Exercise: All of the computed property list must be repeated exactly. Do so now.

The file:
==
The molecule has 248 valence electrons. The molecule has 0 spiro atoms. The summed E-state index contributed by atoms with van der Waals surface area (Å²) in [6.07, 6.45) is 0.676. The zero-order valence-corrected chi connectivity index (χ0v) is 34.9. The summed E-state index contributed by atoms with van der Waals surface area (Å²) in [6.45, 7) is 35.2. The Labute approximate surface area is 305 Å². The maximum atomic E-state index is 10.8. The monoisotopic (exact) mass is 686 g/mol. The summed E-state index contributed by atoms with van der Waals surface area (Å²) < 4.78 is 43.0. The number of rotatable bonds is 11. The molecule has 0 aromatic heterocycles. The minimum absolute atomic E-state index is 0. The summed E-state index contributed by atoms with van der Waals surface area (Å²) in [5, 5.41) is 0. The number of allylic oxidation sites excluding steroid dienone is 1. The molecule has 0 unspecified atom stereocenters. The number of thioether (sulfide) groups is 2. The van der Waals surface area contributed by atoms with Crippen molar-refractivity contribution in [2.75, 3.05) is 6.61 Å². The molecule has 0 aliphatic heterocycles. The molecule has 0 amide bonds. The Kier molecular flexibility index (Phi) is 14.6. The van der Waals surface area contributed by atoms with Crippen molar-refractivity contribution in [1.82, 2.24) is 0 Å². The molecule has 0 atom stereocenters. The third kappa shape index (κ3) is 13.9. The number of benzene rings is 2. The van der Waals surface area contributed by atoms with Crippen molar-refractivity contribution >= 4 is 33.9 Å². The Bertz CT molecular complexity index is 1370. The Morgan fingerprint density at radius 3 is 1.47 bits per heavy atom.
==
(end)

The molecule has 248 valence electrons. The molecule has 0 spiro atoms. The summed E-state index contributed by atoms with van der Waals surface area (Å²) in [6.07, 6.45) is 0.676. The zero-order valence-corrected chi connectivity index (χ0v) is 34.9. The summed E-state index contributed by atoms with van der Waals surface area (Å²) in [6.45, 7) is 35.2. The Labute approximate surface area is 305 Å². The maximum atomic E-state index is 10.8. The monoisotopic (exact) mass is 686 g/mol. The summed E-state index contributed by atoms with van der Waals surface area (Å²) < 4.78 is 43.0. The number of rotatable bonds is 11. The molecule has 0 aromatic heterocycles. The minimum absolute atomic E-state index is 0. The summed E-state index contributed by atoms with van der Waals surface area (Å²) in [5, 5.41) is 0. The number of allylic oxidation sites excluding steroid dienone is 1. The molecule has 0 unspecified atom stereocenters. The number of thioether (sulfide) groups is 2. The van der Waals surface area contributed by atoms with Crippen molar-refractivity contribution in [2.75, 3.05) is 6.61 Å². The molecule has 0 aliphatic heterocycles. The molecule has 0 amide bonds. The Kier molecular flexibility index (Phi) is 14.6. The van der Waals surface area contributed by atoms with Crippen molar-refractivity contribution in [1.82, 2.24) is 0 Å². The molecule has 0 atom stereocenters. The third kappa shape index (κ3) is 13.9. The number of benzene rings is 2. The van der Waals surface area contributed by atoms with Crippen molar-refractivity contribution >= 4 is 33.9 Å². The Bertz CT molecular complexity index is 1370. The Morgan fingerprint density at radius 3 is 1.47 bits per heavy atom.